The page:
National Archives

The term coup is not one that has applied in the United States since the Revolutionary War period. While the US history books may refer to the creation of the USA as a revolution, the British Empire could have called it a coup.

There was no legal method of removing the British from power in the colonial era and the word coup means:

Keep reading...

While Democrats on the House Judiciary Committee were looking for answers, it was clear President Donald Trump's former campaign manager had an entirely different agenda. The purpose of the House inquiry was to investigate potential obstruction of justice by the President.

However Corey Lewandowski—who was fired by the Trump camp in the spring of 2016—took the opportunity to get back in the good graces of Trump in advance of his own political campaign. Lewandowski is planning a 2020 Senate run, hoping to unseat Democrat Jeanne Shaheen in New Hampshire and launched his campaign website as part of his congressional testimony.

Keep reading...
Salwan Georges/The Washington Post via Getty Images

Former special counsel Robert Mueller's testimony before the House Judiciary and Intelligence committees on Wednesday clocked in at around seven hours. Representatives questioned him about his 400+ page report on Russian interference in the 2016 presidential election and President Donald Trump's numerous efforts to obstruct the investigation.

Though the hearings were lengthy, a new op-ed Washington Post writers Greg Sargent and Paul Waldman highlights two exchanges summarizing the most damning revelations featured in the report.

Keep reading...
Mark Wilson/Getty Images

The House of Representatives passed a historic bill on Friday expanding federal civil rights protections to LGBTQ people.

The Equality Act, also known as H.R. 5, passed 236-173 with eight Republicans breaking with their party to vote 'yes.'

Keep reading...
Chip Somodevilla/Getty Images, Cheriss May/NurPhoto via Getty Images

In the hours since the House Judiciary Committee formally launched investigations into abuse of power, corruption, and obstruction of justice by President Donald Trump and his ilk, the White House is leaping to discredit the body designed to keep their boss in check.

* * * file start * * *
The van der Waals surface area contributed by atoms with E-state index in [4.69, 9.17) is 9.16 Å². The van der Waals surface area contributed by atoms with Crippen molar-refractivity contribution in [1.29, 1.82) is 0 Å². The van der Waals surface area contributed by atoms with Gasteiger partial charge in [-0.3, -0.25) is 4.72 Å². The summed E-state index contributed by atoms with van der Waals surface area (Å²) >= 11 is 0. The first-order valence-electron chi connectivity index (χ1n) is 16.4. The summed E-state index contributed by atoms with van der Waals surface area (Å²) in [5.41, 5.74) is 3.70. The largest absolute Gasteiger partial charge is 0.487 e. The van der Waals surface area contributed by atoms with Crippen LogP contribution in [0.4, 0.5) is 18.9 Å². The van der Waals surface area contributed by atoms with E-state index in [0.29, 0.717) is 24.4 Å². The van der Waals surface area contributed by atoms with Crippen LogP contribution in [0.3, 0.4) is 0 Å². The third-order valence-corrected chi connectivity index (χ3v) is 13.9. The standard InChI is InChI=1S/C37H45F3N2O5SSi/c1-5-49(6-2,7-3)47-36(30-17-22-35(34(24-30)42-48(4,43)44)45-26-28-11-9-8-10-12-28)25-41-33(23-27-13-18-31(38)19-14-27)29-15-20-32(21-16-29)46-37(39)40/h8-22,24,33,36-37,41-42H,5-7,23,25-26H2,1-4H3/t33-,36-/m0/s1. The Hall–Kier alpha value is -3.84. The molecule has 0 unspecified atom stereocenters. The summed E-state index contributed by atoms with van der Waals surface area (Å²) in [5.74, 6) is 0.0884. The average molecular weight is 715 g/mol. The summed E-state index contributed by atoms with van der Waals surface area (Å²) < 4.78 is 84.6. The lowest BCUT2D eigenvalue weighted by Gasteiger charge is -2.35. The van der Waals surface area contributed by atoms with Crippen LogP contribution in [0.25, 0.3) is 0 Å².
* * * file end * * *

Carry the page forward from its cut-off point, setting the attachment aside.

Nearly seven dozen of Trump's closest advisors, business associates, and family members were sent letters by Committee Chairman Jerry Nadler (D-NY) on Monday demanding they pony up evidence and testimony relating to Trump's suspected criminality. Those who fail to produce what the Committee is requesting by March 18 risk getting subpoenaed.

Keep reading...

Thursday night the acting head of the United States Justice Department (DoJ)—President Donald Trump's interim appointee for Attorney General Matt Whitaker—agreed to appear before the House Judiciary Committee.

Whitaker was called to answer questions about his involvement in the DoJ ordered investigation into Russian interference in the 2016 presidential election and possible cooperation by members of the Trump campaign. Whitaker's appointment drew immediate questions about his planned involvement in the investigation led by DoJ appointed Special Counsel Robert Mueller based on prior statements Whitaker made.

Keep reading...

The new legislative session of Congress begins tomorrow and incoming Democrats will be sworn in, taking back the House after winning it decisively in November's midterm elections.

Among them are Representatives Maxine Waters (CA), Adam Schiff (CA), Jerry Nadler (NY), Elijah Cummings, (MD) and Richard Neal (MA). These five individuals are also the ones with the power to subpoena the Trump administration.

Keep reading...